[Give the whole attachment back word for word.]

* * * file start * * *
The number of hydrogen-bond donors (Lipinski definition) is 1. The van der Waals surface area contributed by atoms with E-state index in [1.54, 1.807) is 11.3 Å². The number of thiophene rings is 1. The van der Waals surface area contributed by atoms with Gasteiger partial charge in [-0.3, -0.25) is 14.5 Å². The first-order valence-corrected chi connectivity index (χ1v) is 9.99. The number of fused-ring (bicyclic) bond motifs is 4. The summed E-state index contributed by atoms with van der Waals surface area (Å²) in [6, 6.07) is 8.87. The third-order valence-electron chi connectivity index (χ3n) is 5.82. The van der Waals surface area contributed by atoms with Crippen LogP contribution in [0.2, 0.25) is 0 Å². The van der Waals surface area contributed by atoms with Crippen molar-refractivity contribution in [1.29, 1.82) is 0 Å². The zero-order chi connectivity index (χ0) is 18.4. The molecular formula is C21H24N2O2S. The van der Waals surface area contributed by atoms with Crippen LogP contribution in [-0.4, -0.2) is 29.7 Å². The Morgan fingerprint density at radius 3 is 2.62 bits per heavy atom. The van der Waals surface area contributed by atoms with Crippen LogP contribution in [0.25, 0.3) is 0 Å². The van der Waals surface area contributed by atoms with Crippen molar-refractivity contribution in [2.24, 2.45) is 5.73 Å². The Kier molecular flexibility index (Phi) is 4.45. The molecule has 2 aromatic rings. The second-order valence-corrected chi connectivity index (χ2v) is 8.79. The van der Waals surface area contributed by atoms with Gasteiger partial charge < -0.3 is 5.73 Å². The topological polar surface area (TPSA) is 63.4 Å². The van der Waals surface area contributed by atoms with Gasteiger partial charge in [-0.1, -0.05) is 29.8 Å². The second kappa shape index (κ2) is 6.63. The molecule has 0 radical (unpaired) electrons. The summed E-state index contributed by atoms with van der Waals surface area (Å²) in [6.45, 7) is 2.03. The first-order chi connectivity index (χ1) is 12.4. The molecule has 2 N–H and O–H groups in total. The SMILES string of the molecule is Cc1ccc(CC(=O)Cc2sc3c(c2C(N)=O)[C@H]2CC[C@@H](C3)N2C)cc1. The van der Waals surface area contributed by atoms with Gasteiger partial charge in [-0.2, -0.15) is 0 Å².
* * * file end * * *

The number of hydrogen-bond donors (Lipinski definition) is 1. The van der Waals surface area contributed by atoms with E-state index in [1.54, 1.807) is 11.3 Å². The number of thiophene rings is 1. The van der Waals surface area contributed by atoms with Gasteiger partial charge in [-0.3, -0.25) is 14.5 Å². The first-order valence-corrected chi connectivity index (χ1v) is 9.99. The number of fused-ring (bicyclic) bond motifs is 4. The summed E-state index contributed by atoms with van der Waals surface area (Å²) in [6, 6.07) is 8.87. The third-order valence-electron chi connectivity index (χ3n) is 5.82. The van der Waals surface area contributed by atoms with Crippen LogP contribution in [0.2, 0.25) is 0 Å². The van der Waals surface area contributed by atoms with Crippen molar-refractivity contribution in [1.29, 1.82) is 0 Å². The zero-order chi connectivity index (χ0) is 18.4. The molecular formula is C21H24N2O2S. The van der Waals surface area contributed by atoms with Crippen LogP contribution in [-0.4, -0.2) is 29.7 Å². The Morgan fingerprint density at radius 3 is 2.62 bits per heavy atom. The van der Waals surface area contributed by atoms with Crippen LogP contribution in [0.25, 0.3) is 0 Å². The van der Waals surface area contributed by atoms with Crippen molar-refractivity contribution in [2.24, 2.45) is 5.73 Å². The Kier molecular flexibility index (Phi) is 4.45. The molecule has 2 aromatic rings. The second-order valence-corrected chi connectivity index (χ2v) is 8.79. The van der Waals surface area contributed by atoms with Gasteiger partial charge < -0.3 is 5.73 Å². The topological polar surface area (TPSA) is 63.4 Å². The van der Waals surface area contributed by atoms with Gasteiger partial charge in [-0.1, -0.05) is 29.8 Å². The second kappa shape index (κ2) is 6.63. The molecule has 0 radical (unpaired) electrons. The summed E-state index contributed by atoms with van der Waals surface area (Å²) in [6.45, 7) is 2.03. The first-order chi connectivity index (χ1) is 12.4. The molecule has 2 N–H and O–H groups in total. The SMILES string of the molecule is Cc1ccc(CC(=O)Cc2sc3c(c2C(N)=O)[C@H]2CC[C@@H](C3)N2C)cc1. The van der Waals surface area contributed by atoms with Gasteiger partial charge in [-0.2, -0.15) is 0 Å².